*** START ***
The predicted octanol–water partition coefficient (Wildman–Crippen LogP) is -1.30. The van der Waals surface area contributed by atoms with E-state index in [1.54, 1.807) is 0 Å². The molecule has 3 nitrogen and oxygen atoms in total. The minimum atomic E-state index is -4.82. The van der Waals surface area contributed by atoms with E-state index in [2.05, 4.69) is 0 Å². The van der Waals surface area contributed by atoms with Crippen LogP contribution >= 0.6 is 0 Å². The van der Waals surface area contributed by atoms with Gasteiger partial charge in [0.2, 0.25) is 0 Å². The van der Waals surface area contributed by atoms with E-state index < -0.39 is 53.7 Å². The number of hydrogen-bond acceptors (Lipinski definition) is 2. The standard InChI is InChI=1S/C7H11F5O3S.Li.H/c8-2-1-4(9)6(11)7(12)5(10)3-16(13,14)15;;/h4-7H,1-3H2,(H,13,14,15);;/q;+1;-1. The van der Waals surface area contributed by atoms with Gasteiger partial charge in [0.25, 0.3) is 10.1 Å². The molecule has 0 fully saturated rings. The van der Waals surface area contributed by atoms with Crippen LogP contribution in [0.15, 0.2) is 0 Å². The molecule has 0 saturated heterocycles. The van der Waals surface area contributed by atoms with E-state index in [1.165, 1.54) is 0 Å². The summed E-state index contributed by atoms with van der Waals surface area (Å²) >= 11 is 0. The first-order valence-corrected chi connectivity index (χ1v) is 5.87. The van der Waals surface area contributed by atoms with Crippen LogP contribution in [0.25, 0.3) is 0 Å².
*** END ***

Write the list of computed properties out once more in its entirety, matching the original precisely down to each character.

The predicted octanol–water partition coefficient (Wildman–Crippen LogP) is -1.30. The van der Waals surface area contributed by atoms with E-state index in [1.54, 1.807) is 0 Å². The molecule has 3 nitrogen and oxygen atoms in total. The minimum atomic E-state index is -4.82. The van der Waals surface area contributed by atoms with E-state index in [2.05, 4.69) is 0 Å². The van der Waals surface area contributed by atoms with Crippen LogP contribution >= 0.6 is 0 Å². The van der Waals surface area contributed by atoms with Gasteiger partial charge in [0.2, 0.25) is 0 Å². The van der Waals surface area contributed by atoms with E-state index < -0.39 is 53.7 Å². The number of hydrogen-bond acceptors (Lipinski definition) is 2. The standard InChI is InChI=1S/C7H11F5O3S.Li.H/c8-2-1-4(9)6(11)7(12)5(10)3-16(13,14)15;;/h4-7H,1-3H2,(H,13,14,15);;/q;+1;-1. The van der Waals surface area contributed by atoms with Gasteiger partial charge in [0.25, 0.3) is 10.1 Å². The molecule has 0 fully saturated rings. The van der Waals surface area contributed by atoms with Crippen LogP contribution in [0.15, 0.2) is 0 Å². The molecule has 0 saturated heterocycles. The van der Waals surface area contributed by atoms with E-state index in [1.165, 1.54) is 0 Å². The summed E-state index contributed by atoms with van der Waals surface area (Å²) >= 11 is 0. The first-order valence-corrected chi connectivity index (χ1v) is 5.87. The van der Waals surface area contributed by atoms with Crippen LogP contribution in [0.25, 0.3) is 0 Å².